Electric car maker Tesla Motors has installed eight more of its fast charging stations across Europe, four in German cities along the highway, two in the Netherlands, one in Switzerland and one in Austria. The move significantly expands the company’s free electric car charging network across the continent (now at 14), following a European push that started in the summer of 2013.
While Europe will probably end up being a smaller market than the U.S. in terms of sheer volume, there are already a decent amount of Tesla customers in some European cities with high electric car incentives and environmental-leaning populations. Tesla expected to deliver 800 Model cars to Norwegian customers by the end of last year. Tesla CEO Elon Musk said last year that he expects at least half the amount of sales in Europe that there have been in the U.S.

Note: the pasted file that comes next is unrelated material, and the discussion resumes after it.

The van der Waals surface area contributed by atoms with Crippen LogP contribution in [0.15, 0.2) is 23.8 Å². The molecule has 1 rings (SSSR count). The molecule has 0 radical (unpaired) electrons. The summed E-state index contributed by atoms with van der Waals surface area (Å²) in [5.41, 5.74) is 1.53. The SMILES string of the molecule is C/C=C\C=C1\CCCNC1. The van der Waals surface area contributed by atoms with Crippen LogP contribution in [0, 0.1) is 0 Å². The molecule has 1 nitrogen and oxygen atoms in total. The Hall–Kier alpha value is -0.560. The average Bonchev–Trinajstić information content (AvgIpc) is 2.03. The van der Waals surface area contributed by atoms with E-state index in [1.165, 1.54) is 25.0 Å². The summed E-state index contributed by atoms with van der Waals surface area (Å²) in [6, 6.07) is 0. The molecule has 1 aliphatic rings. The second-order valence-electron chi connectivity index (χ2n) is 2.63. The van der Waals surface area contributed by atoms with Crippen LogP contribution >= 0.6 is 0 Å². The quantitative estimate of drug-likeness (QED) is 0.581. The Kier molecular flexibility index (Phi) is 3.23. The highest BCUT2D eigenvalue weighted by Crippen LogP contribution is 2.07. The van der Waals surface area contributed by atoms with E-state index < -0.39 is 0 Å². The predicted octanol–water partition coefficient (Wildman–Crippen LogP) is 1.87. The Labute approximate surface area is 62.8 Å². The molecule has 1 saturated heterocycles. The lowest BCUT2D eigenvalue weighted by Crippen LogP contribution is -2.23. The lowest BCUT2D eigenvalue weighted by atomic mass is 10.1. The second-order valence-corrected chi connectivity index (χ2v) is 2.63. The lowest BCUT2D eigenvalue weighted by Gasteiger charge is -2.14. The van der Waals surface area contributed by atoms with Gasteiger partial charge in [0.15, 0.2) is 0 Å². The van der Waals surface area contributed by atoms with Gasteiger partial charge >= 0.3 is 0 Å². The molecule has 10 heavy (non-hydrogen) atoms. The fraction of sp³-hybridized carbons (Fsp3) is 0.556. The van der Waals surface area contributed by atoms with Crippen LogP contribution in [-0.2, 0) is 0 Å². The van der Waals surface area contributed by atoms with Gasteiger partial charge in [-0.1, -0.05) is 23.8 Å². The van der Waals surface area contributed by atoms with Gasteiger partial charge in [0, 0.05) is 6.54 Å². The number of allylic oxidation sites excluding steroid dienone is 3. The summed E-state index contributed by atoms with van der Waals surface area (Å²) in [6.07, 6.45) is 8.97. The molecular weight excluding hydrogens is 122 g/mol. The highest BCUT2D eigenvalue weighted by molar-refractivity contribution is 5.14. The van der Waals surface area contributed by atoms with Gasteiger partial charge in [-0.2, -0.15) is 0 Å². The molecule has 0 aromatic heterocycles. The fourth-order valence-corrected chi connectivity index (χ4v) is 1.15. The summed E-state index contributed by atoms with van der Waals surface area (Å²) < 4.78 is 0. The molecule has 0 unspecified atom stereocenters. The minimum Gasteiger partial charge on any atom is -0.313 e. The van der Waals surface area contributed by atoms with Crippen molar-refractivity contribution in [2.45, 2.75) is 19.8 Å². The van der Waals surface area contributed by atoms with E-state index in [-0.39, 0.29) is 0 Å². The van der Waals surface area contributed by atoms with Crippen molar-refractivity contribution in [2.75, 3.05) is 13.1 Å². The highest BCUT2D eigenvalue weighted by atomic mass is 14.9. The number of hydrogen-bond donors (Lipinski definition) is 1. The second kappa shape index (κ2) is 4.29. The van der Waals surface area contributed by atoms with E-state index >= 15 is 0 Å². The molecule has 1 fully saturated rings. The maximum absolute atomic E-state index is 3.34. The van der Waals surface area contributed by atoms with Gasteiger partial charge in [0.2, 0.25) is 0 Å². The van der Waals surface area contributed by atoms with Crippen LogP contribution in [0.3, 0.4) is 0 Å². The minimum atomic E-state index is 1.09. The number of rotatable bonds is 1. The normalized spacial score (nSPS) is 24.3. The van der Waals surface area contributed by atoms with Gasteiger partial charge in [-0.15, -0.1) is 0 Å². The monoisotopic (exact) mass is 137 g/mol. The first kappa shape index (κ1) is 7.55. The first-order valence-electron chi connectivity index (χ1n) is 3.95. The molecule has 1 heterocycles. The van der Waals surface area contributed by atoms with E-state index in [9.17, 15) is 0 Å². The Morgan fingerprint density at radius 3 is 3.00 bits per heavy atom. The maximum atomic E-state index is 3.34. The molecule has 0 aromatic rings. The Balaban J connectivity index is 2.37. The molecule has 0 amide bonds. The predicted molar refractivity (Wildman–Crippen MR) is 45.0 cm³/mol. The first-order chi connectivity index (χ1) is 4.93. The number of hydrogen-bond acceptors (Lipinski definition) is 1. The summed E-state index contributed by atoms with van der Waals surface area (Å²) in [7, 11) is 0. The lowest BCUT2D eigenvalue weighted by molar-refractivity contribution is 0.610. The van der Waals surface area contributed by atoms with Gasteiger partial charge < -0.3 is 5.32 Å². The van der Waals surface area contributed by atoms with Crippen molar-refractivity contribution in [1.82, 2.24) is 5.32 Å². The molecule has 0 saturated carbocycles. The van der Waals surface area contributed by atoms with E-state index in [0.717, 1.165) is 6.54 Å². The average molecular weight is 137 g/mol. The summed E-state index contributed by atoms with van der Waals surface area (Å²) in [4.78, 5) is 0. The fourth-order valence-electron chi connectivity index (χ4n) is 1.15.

Tesla opened an assembly plant in Europe in Tilburg, in the Netherlands, and has its European headquarters in Amsterdam. It also has European stores across the U.K., Austria, France, Belgium, Denmark, Germany, Italy, Norway, and Sweden.
Tesla now has 81 Superchargers installed worldwide. The company launched these free charging spots to help extend the range of its Model S cars, which get between 200 and 300 miles per charge.